The tech giant is in discussions to inject hundreds of millions into the artificial intelligence (AI) startup to fund its mission to train chatbot models, Reuters reported Friday (Nov. 10), citing sources familiar with the matter.
Another source said the investment could be structured as convertible notes. It would strengthen an existing collaboration between Google and Character.AI, which uses the former company’s cloud services and tensor processing units (TPUs) to train its AI.
As Reuters noted, Character.AI’s character-based chatbots have struck a chord with younger users who make up 60% of its web traffic, helping position the company as the maker of a more “fun” AI companion when put up against ChatGPT or even Google’s Bard.
Character.AI, founded by veterans of Google’s AI project DeepMind, announced earlier this year it had raised $150 million at a $1 billion valuation to fund the development of its AI-powered chatbots, some of which are modeled on fictional and historical characters and celebrities.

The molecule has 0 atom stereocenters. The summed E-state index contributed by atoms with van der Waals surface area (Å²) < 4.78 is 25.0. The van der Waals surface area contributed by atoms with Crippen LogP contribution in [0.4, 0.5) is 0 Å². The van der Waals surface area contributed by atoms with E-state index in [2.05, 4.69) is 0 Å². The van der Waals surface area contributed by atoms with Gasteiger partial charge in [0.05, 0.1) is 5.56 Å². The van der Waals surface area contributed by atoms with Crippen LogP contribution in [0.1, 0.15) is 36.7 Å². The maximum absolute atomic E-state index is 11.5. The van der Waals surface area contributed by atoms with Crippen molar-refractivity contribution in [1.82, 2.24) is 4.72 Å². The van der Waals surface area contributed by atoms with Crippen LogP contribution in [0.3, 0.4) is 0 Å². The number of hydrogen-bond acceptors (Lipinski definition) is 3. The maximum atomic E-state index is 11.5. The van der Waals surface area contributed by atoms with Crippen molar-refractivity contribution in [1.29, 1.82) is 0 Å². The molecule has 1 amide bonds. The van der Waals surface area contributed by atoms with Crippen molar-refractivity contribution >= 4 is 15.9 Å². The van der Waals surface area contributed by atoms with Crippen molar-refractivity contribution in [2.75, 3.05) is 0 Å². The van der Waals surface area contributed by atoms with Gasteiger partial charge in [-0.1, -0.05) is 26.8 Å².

As PYMNTS noted in September, a review of the company’s character lineup showed AI versions of Elon Musk, Nintendo’s Mario, the late Michael Jackson and Saul Goodman, the criminal lawyer from the TV shows “Breaking Bad” and “Better Call Saul.”
The Reuters report came at the end of a busy news week for AI, with — among other developments — OpenAI’s plans to launch a store where developers could sell their GPT models, and whispers of Amazon building a large language model code-named Olympus which is apparently double the size of OpenAI’s.
“With its Olympus effort, Amazon is showing that it ultimately doesn’t want to rely on other ecosystem players for the innovations it offers to its own captive customer base — while at the same time acknowledging with its Anthropic stake that those customers might want access to cutting edge AI solutions now and not later,” PYMNTS wrote.
Meanwhile, PYMNTS also recently examined the state of the AI co-pilot, noting that the “value of these models lies in their speed and the scale at which they can operate, as well as their ability to remove mundane and repetitive tasks from human workflows.”
Research from the PYMNTS Intelligence report “Consumer Interest in Artificial Intelligence” found that consumers interact with about five AI-enabled technologies each week on average, for tasks that include browsing the web, using navigation apps and reviewing online product recommendations.